3. Reassigning Bad Blocks Automatically
              One of the nice features of SCSI disk  is  that  they  allow  to
              remap  bad blocks automatically as they are detected without any
              user intervention. However, you actually  have  to  enable  this
              feature!  It turned out that you can not generally assume a disk
              in this mode. To enable this mode or check the settings, proceed
              as follows:

              a)     Go   to   the   Read-Write  Error  Recovery  Page.   AWRE
                     (Automatic Write Reallocation Enable) and ARRE (Automatic
                     Read  Reallocation  Enable)  buttons enable the automatic
                     reallocation.

                     In the same window, you can select  the  maximal  retries
                     performed.  EER  allows  the  disk to do some Early Error
                     Recovery which is fast (but might misdetect or miscorrect
                     data).   A selected DCR button (Disable CoRrection Codes)
                     disallows the disk to use any error correction  codes  at
                     all  (thus the drive will have to retry until it performs
                     an error free read).

                     Usually a sector will be reallocated after even a  single
                     read  retry  or the given number of failed write retries.
                     When the sector cannot be recovered,  it  is  reallocated
                     but the data is lost and an error is signalled.

                     The other buttons there apply to error reporting as well.
                     TB Transmits the bad Block together with  the  error,  RC
                     Reads   Continuous,  that  is,  does  not  pause  a  read
                     operation while retrying or using error code calculations
                     to  recover  a  bad block (thus may return bad data). PER
                     lets the disk report even recovered errors (Post  ERror),
                     DTE  (Disable  Transfer  on  Error) even breaks a running
                     data transmission when an error is detected.

              b)     Even when the reallocation  is  enabled,  the  disk  must
                     actually  have some reserved areas where to remap the bad
                     blocks. The Format Page controls  this.  Either  a  given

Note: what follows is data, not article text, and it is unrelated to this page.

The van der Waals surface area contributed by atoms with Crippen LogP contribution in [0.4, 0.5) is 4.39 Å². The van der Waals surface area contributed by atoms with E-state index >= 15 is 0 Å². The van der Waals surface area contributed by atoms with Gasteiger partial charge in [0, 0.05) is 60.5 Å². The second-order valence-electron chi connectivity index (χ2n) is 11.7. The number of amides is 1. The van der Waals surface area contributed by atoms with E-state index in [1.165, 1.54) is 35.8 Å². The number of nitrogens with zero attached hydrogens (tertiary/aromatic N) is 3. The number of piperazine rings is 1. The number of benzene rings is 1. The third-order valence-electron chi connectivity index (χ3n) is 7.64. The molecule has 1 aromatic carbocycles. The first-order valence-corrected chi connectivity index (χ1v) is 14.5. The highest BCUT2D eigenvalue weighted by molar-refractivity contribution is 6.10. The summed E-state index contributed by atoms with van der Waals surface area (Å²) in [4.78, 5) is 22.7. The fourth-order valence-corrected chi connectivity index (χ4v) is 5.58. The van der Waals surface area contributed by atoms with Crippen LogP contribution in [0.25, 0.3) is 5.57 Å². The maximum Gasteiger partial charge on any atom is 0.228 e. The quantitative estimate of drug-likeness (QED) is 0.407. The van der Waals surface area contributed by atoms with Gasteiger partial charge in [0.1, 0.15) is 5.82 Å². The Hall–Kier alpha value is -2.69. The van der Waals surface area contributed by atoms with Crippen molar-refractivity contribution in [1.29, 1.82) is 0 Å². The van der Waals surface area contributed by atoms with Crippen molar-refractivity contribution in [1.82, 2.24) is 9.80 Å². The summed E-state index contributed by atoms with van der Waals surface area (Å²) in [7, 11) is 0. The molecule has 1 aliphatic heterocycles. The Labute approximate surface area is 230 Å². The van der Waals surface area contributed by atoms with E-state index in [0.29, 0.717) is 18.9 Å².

number  of Alternate Sectors Per LUN is set aside for the
                     whole disk or a given number of tracks is defined to be a
                     zone  and  for each zone a number of sectors or tracks is
                     put aside.  These alternate  data  areas  are  where  bad
                     sectors are remapped.

                     Note  that  this page is very likely to apply only to the
                     current notch on a notched disk device.

                     If there are no, or not many alternate  sectors  reserved
                     on your disk, you must change these settings.

                     I  found  that  those  disks  which allow to modify these
                     settings are very often set to no reserved sectors at all
                     by the vendors, as this increases the disks capacity. For
                     the sake of stability, you  should  really  modify  these
                     settings.

                     If  you decide to modify the number of alternate sectors,
                     you must

                      i)     Save the parameters to the NVRAM of the disk.

                      ii)    Low-level format the disk drive  (and  not  erase
                             the NVRAM during this operation).

                     to make the changes be effective.

              c)     Esp. when you set the disk to not report recovered errors
                     (or when it is in a write cache mode or  something),  and
                     just  as  a  general  guideline, keep an eye on the grown
                     defects  list  where  the  disk  will  report   all   the
                     remappings which took place as your disk ages.

                     The  old  adventurers  guide  line applies: Save (Backup)
                     Early, Save  (Backup)  Often.  Find  the  right  time  to
                     replace  your disk avoiding too much work recovering your
                     data.

BUGS

       scsi-config could be enhanced by making better use of Tcl/Tk. I learned
       much  about  it  during  my work on tk_scsiformat(8) and their would be
       much room for fixes and  enhances.  On  other  hand,  it  fulfils  it’s
       purpose as it is quite nicely already.

       As  scsi-config  makes  heavy use of scsiinfo(8) all it’s bugs (esp. on
       defect reading) apply.

FILES

       /usr/lib/scsi/cache,  /usr/lib/scsi/control,  /usr/lib/scsi/disconnect,
       /usr/lib/scsi/error,    /usr/lib/scsi/format,    /usr/lib/scsi/generic,
       /usr/lib/scsi/inquiry,   /usr/lib/scsi/notch,   /usr/lib/scsi/overview,
       /usr/lib/scsi/peripheral,    /usr/lib/scsi/rigid,   /usr/lib/scsi/save-
       changes,        /usr/lib/scsi/save-file,        /usr/lib/scsi/tworands,
       /usr/lib/scsi/verify (Tcl/Tk subroutines used by scsi-config).
       /dev/sd*
       /dev/sg*
       /dev/scd*
       /dev/st*
       /dev/nst*
       /dev/rmt*
       /dev/nrmt*

SEE ALSO

       scsiinfo(8), scsiformat(8), tk_scsiformat(8), fdisk(8), sd(4),

       Draft proposed
       American National Standard
       for information systems

       SMALL COMPUTER SYSTEM INTERFACE - 2
       (SCSI-2)

       MARCH 9, 1990

AUTHORS

       Eric Youngdale.
       Michael Weller <eowmob@exp-math.uni-essen.de>, Versions 1.5 & 1.7